Friday, December 19, 2014

The Curse of Petro-Politics


Stephen Harper has made no secret that it is his intention to transform Canada into a petro-state.  Stanford professor Terry Lynn Karl has devoted her academic career to the study of petro-states. And she has concluded that petro-politics lead to self immolation. In an interview with Andrew Nikiforuk, she predicts that falling oil prices will have catasrophic consequences for several petro-states:

"The effects of falling oil prices will be quickly felt in Venezuela, which is extremely vulnerable. If oil keeps dropping, the country's employment, standard of living and GDP will be affected. This tends to make people not like their government.

"Venezuela, which is already extremely polarized, is in big trouble. In this respect, there is a big difference between how oil prices affect Canada and the U.S. and how they affect countries where the politics have become totally petrolized. Where there is simply no difference at all between wealth and power, where corruption and rent seeking have taken over the whole enterprise or where conflict is already very high, these are the most vulnerable countries.

Russia isn't quite as vulnerable as Venezuela, but because it is a global power its fate is more important. In the face of both sanctions and low prices, the ruble has plummeted, debt is rising, living standards are declining, and food prices are up sharply. With oil prices high, Putin took certain actions in the Ukraine and elsewhere because he felt untouchable; his popularity remains very high.

"But this could change very quickly if prices remain low.

"Most people don't understand that the decline of the former Soviet Union was closely linked to the 1986 collapse in oil prices. Putin later took advantage of high prices to build his own personal power. That could be at stake if prices stay low."

And for all petro-states:

"Debt is the Achilles heel of this picture. If prices remain low for several years, a lot of U.S. shale producers have high debt loads, especially in junk bonds. Today, energy debt currently accounts for a substantial 16 per cent of the U.S. junk bond market. If these producers start going bust, investors in junk bonds will be in for a shock.

 "Dropping oil prices affect international debt as well, creating a high risk of default by countries like Venezuela. Around the world two sets of debt are coming in -- from the high cost bitumen and shale oil producers who borrowed to help create the current supply glut and oil exporting producers who have borrowed heavily. Both affect the entire financial system.

So, just as the financial system almost brought the house down in 2008, oil could be the cause of the next global economic collapse. And Stephen Harper happily assumes oil will lead to national Nirvana.

Who would you believe -- Karl of Harper?


Anonymous said...

Owen Gray said...

Thanks for the link, Anon. The "shale miracle" is not all it's cracked up to be.

Dana said...

Upon coming to office in '06 these 'Conservatives' immediately began attempting to shift the economic centre of Canada toward the west in general, but most especially and specifically to Alberta.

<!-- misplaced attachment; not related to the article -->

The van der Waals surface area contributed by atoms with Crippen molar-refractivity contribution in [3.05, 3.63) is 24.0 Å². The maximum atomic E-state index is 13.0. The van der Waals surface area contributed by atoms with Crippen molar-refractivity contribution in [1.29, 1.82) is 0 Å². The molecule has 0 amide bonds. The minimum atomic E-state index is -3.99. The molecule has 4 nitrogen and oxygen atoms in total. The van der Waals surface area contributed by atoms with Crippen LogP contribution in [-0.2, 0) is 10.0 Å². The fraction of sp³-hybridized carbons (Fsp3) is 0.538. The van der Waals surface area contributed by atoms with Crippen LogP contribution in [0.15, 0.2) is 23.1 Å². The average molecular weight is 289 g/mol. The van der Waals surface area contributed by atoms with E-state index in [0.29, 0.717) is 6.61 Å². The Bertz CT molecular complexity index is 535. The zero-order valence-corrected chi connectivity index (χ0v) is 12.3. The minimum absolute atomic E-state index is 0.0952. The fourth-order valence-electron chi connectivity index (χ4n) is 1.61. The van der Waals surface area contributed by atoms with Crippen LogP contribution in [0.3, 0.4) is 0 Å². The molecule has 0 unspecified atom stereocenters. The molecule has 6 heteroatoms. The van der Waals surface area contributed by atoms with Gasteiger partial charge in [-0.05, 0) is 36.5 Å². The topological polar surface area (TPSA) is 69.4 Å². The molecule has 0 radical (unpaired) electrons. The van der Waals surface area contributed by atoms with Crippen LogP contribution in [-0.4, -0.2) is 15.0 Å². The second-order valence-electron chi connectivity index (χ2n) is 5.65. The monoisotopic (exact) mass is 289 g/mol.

Remember "I don't know why anyone would invest in Ontario" coming out of the mouth of Ontario MP and Minister of Finance wee James, blessedly now in hell.

Remember the thrust to push the dollar higher, ostensibly to fatten oil and gas profits. Didn't do any good for the rest of the country, did it? In fact it all but destroyed Ontario's manufacturing base - the place Canada's finance minister advised international investors to avoid.

Every sector of Canada's economy other than oil and gas is a shambles and getting worse. And now the sparkle dust is being blown off the petro industries.

What Harper and his cabal of mindless, spineless, gutless, bloodless, loveless hillbillies has wrought upon the nation is something even the incompetent junior investment advisors at Joe's Bank in Podunk, Alberta know you and I shouldn't do.

Harper, the "trained economist", has put all Canada's economic eggs in one basket. No significant diversity at all.

Why he still has an approval rating in positive territory is a damning statement about the idiocy of your neighbours and mine.

Owen Gray said...

Apparently, Terry Karl was inspired by the work of Harold Innes, Dana. He was the Canadian scholar who warned of the dangers of the "resource trap."

While Karl is familiar with Innes' work, it's apparent that Stephen Harper has never been introduced to it.

Anonymous said...

Recall reading on some blog someone who claimed that he/she had met one of Harper's M.A. thesis examiner at U. of Calgary. The latter apparently had said that his impression from examining the thesis was that it was written by not so much a blossoming economist than a politician.

Seems to be the story of Harper's life, isn't it? Not really strong in economics .... putting all his oily eggs in a sector of the economy that is no more than 10% of our GDP and that is well known to suffer from wild, unpredictable boom and bust cycles.

Question is whether he is so deeply in the pocket of the oil industry or he genuinely fails to understand the importance of diversifying the country's economy?

Owen Gray said...

That's a good question, Anon. Economics 101 used to hold that a strong economy is a diversified economy.

Seems to me the examiner understood the man whose thesis he was asked to evaluate.